Old cottage may become modern eatery 

Nestled in the southwest corner of Golden Gate Park, a 100-year-old cottage that sits next to a windmill will soon start a new chapter in its life.

Sitting off Martin Luther King Jr. Drive near Lincoln Way, the vacant Millwrights Cottage could soon be transformed into a destination spot where people go to eat sustainable foods.

The 100-year-old, Colonial New England-style cottage has been vacant since 2003. The caretakers of the Dutch windmill that sits next to the cottage used to live in the two-story home that was designated a historic landmark in 1999.

As a part of the larger project to revamp the Dutch windmill, which is set to have its overhaul completed next year, the Recreation and Park Department is proposing turning the site into a restaurant.

Rec and Park is looking for interested vendors who would be encouraged to serve healthy foods that use low or no synthetic agricultural chemicals and minimal, if any, genetic modification.

The proposal does not describe any other criteria for the type of product the merchant would sell, so it doesn’t necessarily have to be a restaurant, Rec and Park spokesman Elton Pon said.

“I think what we initially had in mind was a restaurant, but that wouldn’t exclude anyone from thinking outside of the box,” he said. “We're very open-minded right now.”

If the site does become a restaurant, it would be the second one in Golden Gate Park — the other being the Beach Chalet — according to Pon.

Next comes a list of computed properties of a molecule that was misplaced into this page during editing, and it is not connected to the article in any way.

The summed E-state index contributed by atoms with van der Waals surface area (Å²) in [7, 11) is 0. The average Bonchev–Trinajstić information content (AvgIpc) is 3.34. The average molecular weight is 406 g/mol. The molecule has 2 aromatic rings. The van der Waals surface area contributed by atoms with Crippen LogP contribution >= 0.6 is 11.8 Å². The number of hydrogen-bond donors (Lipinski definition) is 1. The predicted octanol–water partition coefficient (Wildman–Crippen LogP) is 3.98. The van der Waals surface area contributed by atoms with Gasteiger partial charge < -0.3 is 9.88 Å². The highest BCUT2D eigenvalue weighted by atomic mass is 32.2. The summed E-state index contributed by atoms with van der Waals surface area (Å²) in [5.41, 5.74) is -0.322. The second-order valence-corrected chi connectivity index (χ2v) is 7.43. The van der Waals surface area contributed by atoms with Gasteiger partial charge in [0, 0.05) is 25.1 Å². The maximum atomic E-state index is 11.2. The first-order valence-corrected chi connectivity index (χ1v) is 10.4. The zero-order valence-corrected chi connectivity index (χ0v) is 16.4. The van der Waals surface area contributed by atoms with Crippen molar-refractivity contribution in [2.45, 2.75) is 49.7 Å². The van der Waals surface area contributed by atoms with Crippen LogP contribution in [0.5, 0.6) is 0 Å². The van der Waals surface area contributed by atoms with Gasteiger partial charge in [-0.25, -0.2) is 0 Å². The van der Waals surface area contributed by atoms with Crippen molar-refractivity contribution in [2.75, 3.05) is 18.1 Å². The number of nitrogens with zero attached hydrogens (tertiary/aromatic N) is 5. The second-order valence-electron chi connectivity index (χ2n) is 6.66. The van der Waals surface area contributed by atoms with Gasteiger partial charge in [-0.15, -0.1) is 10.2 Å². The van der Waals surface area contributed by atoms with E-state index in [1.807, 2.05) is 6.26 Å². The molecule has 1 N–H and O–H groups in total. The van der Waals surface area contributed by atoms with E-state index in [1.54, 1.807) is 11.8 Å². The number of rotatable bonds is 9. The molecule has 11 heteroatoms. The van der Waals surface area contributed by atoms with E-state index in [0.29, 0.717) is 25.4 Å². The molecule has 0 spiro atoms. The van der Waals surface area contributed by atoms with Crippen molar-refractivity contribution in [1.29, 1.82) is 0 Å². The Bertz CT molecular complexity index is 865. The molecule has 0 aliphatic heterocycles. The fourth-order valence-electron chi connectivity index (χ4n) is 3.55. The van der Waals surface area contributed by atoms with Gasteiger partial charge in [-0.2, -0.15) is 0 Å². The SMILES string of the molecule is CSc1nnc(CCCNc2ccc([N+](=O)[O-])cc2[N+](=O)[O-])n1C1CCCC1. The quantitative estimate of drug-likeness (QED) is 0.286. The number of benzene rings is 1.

No matter what type of establishment opens, it will generate money for the cash-strapped department. Rec and Park would charge a base rent and collect some revenue the vendor generates.

And when the Recreation and Park Commission picks a proposal, scheduled for December, Project Manager Rick Thall will start a $900,000 plan to primp the place and bring it up to code.

“It will essentially be the same cottage, just spruced up,” he said.

Raymond Holland, president of the Planning Association for the Richmond, said he frequently rides his bicycle by the abandoned cottage and is ready for some excitement.

“It’s an intriguing plan. I didn’t even know it was big enough for a restaurant,” he said. “It will be interesting to watch.”

Spinning new use from old site

Restoration of a 100-year-old cottage is part of a larger project to re-establish a windmill in Golden Gate Park, which also includes landscaping improvements to the areas surrounding the windmill and cottage.

The cottage
- 2,200 square feet
- Exposed, wood-beam ceiling
- Fireplace, living room, dining room, kitchen and half-bathroom on first floor
- Two bedrooms with Dormer windows and bathroom on second floor

Source: Recreation and Park Department

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